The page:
Monday, December 26, 2016
Ice everywhere. That is how it has been the last couple of weeks. We had snow, followed by rain and immediately followed by extreme cold. That left us with a thick layer of ice turned snow--everywhere. We couldn’t even step out of the barn with the horses, let alone go on the trail.
Things started to warm up, and slowly the ice began to melt. On Christmas morning, the driveway was passable. We had checked the hill on foot the day before, and it still needed a little more melting to be safe.
Ellen didn’t plan to take Dante out. When he is barn bound for a while, he needs a good, outdoor turnout to get his brain back where it belongs. The outdoor turnout areas were all ice, so that was out of the question. We didn’t need him running on divoted ice. I was hopeful that I might be able to get Cole out a little bit.
Ellen and I both worked the horses in the arena while Kevin cleaned his stall. He wanted to join me on the hill with Starry. When we were done, I brought Cole out to wait for Kevin. It was about 40 degrees out, which is very comfortable for December.
We got down the driveway with no problem at all. There was enough dry patches that we never stepped a foot on ice. The top of the hill was pretty good, too. Once we got to the slope, it got a little more difficult. Ellen led the way on foot to check for the best parts of the trail. Cole was happy to follow her. She is his favorite trail companion.
When we got to one narrow part of the trail, the trajectory we usually follow was icy. Cole needed to go to the other side of the trail--but we absolutely never go there because it is stony. I told him to move over, and he hesitated. Ellen scooted over to the side and guided Cole to her with hand signals. He knew just what she wanted and stepped right where she pointed, the clear part of the trail was only about a foot wide, but Cole is just a pony, so it was effortless for him.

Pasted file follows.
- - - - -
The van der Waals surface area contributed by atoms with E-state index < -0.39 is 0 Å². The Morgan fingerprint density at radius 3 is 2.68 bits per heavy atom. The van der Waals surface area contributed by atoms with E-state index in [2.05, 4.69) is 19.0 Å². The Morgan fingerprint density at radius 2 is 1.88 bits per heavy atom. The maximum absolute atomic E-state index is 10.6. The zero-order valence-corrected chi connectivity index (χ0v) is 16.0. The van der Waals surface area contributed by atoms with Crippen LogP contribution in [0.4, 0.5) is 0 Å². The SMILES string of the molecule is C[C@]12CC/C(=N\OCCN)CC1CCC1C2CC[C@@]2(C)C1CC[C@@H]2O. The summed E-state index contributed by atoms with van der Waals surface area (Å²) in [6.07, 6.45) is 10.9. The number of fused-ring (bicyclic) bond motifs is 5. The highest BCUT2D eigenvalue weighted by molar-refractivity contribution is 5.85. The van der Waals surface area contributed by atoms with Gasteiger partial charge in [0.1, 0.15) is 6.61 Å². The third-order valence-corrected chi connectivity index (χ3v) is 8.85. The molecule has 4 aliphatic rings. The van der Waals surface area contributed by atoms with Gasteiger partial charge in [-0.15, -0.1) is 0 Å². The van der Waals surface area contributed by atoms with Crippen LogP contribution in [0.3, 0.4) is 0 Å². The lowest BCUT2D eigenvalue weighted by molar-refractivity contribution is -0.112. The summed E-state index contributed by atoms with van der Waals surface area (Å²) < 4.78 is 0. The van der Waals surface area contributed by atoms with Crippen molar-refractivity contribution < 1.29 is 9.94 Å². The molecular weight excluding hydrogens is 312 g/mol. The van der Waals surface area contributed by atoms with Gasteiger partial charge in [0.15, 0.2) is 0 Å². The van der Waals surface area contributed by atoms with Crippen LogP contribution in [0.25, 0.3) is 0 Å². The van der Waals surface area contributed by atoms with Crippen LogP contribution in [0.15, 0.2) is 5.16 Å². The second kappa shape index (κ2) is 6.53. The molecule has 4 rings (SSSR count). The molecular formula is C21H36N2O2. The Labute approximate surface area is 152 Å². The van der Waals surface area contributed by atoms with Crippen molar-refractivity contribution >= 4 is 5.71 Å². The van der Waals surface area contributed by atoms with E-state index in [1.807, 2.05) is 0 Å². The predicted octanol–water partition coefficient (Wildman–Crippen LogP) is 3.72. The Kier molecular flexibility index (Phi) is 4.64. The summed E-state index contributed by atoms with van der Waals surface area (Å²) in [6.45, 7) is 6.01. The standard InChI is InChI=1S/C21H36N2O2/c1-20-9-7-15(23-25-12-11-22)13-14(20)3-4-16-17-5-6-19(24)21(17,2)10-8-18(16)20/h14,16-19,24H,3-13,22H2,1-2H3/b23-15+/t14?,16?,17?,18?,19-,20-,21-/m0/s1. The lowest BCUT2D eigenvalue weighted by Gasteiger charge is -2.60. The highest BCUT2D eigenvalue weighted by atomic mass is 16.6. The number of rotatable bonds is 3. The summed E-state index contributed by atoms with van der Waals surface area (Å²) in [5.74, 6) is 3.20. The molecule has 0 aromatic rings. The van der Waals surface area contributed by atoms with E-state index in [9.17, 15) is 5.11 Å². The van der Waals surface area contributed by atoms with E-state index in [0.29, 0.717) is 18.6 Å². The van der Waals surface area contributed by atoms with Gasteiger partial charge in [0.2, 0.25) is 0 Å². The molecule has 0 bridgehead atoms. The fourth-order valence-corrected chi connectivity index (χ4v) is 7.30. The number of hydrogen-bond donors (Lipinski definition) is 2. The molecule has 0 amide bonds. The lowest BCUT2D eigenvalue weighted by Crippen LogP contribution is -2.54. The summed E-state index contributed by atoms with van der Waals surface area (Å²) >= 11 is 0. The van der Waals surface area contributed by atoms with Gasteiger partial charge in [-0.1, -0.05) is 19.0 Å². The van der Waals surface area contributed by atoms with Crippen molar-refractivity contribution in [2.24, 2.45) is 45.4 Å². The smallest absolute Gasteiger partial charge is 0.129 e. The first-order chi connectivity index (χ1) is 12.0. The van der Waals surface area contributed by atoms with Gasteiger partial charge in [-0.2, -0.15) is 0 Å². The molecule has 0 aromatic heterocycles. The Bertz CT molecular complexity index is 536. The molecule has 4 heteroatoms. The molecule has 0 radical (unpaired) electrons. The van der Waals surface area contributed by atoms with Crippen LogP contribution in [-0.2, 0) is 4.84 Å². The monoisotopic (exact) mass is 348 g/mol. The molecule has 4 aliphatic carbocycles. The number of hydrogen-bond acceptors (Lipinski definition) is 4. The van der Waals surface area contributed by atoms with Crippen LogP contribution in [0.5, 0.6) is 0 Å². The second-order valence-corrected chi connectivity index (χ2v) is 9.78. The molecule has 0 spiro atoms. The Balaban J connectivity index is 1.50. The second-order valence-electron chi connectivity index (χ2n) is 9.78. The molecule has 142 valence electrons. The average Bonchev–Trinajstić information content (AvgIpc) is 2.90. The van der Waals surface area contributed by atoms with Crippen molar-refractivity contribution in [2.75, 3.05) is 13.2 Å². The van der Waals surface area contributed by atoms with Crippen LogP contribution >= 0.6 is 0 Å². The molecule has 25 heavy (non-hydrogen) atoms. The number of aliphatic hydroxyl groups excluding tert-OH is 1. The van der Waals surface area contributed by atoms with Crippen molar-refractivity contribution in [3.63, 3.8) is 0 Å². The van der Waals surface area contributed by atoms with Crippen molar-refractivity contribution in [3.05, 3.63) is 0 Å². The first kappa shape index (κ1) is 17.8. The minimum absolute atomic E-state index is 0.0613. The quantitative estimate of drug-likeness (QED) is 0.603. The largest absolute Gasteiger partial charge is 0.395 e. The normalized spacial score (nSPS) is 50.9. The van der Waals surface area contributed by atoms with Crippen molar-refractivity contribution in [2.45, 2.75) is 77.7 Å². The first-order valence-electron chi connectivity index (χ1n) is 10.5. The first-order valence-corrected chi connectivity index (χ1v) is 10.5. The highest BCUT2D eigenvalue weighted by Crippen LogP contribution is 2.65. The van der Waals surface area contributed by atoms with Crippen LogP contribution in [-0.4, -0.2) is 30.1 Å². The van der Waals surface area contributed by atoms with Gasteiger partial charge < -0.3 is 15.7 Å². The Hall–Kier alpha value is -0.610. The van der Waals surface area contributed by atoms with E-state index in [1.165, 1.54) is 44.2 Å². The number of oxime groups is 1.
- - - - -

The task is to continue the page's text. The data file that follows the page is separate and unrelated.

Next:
Behind us, we heard Kevin say he was going to turn around and go back. Starry is the furthest thing from a pony, and Kevin felt it was too risky for the behemoth to squeeze through the narrow opening on the ice.
The rest of the trip down the hill was fairly easy. Ellen and I just guided Cole to the best parts of the trail, and he happily complied. I think he enjoyed being outside, again. The shore of the river was still piled up with huge hunks of ice from the quick thaw a few weeks previously--a sight we typically see only during the spring thaw. There will be no crossing the river unless we get large amounts of rain to flood them all away.
One trip down the hill was enough for us. We turned around and looked up--there was Starry--just where we left him. He didn’t want to go home without Cole, so Kevin let him wait. Going up the hill was easier than going down because Cole could dig his feet into the ground.